Cambridge IGCSE Literature (English) 0475 2020-21 Poems Analysed

For those that are studying the Cambridge IGCSE Literature (English) 0475 course, there are a list of poems for which the student must study in preparation of answering a question about anyone of them, taken from the syllabus. This includes 45 poems, with 15 of them from Carol Ann Duffy. Since has the largest database of poetry analysis on the internet, you can find below every poem analysed from the IGCSE course for applicable for 2020-21, which, in total, is 45 poems for 2020-21 (if it has not yet been analysed, we are working very hard to get it analysed as soon as possible). Please feel free to skip to the poem most relevant to you and if you want a poem to be analysed that you cannot find on the site too, feel free to contact us.


Cambridge IGCSE Literature 0475 (English) Poems Analysed

2020-21 – Set texts for Paper 1

From Songs of Ourselves Volume 1, Part 3, the following 15 poems:

  1. Maya Angelou, ‘Caged Bird’
  2. Elizabeth Barrett Browning, ‘Sonnet 43’
  3. James K Baxter, ‘Farmhand’
  4. Sujata Bhatt, ‘Muliebrity’
  5. Isobel Dixon, ‘Plenty’
  6. Rosemary Dobson, ‘The Three Fates’
  7. Robert Hayden, ‘Those Winter Sundays’
  8. Seamus Heaney, ‘Mid-Term Break’
  9. Mervyn Morris, ‘Little Boy Crying’
  10. Norman Nicholson, ‘Rising Five’
  11. Adrienne Rich, ‘Amends’
  12. Edna St Vincent Millay, ‘Sonnet 29’
  13. Dennis Scott, ‘Marrysong’
  14. Stevie Smith, ‘Not Waving But Drowning’
  15. William Wordsworth, ‘She Dwelt Among the Untrodden Ways’


From Songs of Ourselves Volume 2, Part 2, the following 15 poems:

  1. Kofi Awoonor, ‘The Sea Eats the Land at Home’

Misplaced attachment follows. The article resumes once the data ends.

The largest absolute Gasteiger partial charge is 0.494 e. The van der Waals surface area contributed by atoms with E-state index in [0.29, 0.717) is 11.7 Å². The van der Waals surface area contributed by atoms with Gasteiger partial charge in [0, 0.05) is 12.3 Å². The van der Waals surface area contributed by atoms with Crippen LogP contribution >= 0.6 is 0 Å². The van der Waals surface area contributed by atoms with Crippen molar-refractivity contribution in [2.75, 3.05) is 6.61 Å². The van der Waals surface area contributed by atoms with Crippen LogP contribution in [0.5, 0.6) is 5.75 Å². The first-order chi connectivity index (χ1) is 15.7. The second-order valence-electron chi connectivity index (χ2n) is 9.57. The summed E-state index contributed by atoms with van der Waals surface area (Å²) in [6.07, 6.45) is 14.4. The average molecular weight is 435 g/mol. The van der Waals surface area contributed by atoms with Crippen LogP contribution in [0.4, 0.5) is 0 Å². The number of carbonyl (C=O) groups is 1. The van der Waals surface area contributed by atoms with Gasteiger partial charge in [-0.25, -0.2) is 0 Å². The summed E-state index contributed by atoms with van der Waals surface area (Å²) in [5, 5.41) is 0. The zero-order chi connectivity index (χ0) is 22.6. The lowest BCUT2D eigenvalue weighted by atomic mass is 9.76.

2. Robert Bridges, ‘London Snow’
  3. Billy Collins, ‘Afternoon with Irish Cows’
  4. David Constantine, ‘Watching for Dolphins’
  5. William Cowper, ‘The Poplar-Field’
  6. Allen Curnow, ‘You Will Know When You Get There’
  7. Gerard Manley Hopkins, ‘The Caged Skylark’
  8. Elizabeth Jennings, ‘In Praise of Creation’
  9. John Keats, ‘Ode on Melancholy’
  10. Philip Larkin, ‘Coming’
  11. Ruth Pitter, ‘Stormcock in Elder’
  12. Peter Reading, ‘Cetacean’
  13. Edna St Vincent Millay, ‘The Buck in the Snow’
  14. Charlotte Smith, ‘Written Near a Port on a Dark Evening’
  15. Alfred, Lord Tennyson, ‘The Kraken’


Carol Ann Duffy, the following 15 poems:

  1. ‘Head of English’
  2. ‘War Photographer’
  3. ‘Recognition’
  4. ‘Stealing’
  5. ‘Foreign’
  6. ‘Originally’
  7. ‘In Mrs Tilscher’s Class’
  8. ‘We Remember Your Childhood Well’
  9. ‘The Darling Letters’
  10. ‘In Your Mind’
  11. ‘The Good Teachers’
  12. ‘Valentine’
  13. ‘A Child’s Sleep’
  14. ‘Death of a Teacher’
  15. ‘Prayer’
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  • Avatar Arjun Chadha says:

    Do the students have to learn all 45, or pick between the three anthologies (therefore only learn 15 poems?)

    • Lee-James Bovey Lee-James Bovey says:

      I’m not sure if it varies from board to board but at the school, I’m currently placed at the students are expected to learn 15 poems (they are focusing on war and conflict) I hope that helps.

  • Avatar ABC says:

    Hi, I had a question. How can there be 45 set texts for one paper? I’m confused.

    • Lee-James Bovey Lee-James Bovey says:

      It isn’t 45 set texts. Just 45 poems.

  • Avatar hhfghf says:

    who’s here because of mr Plowden

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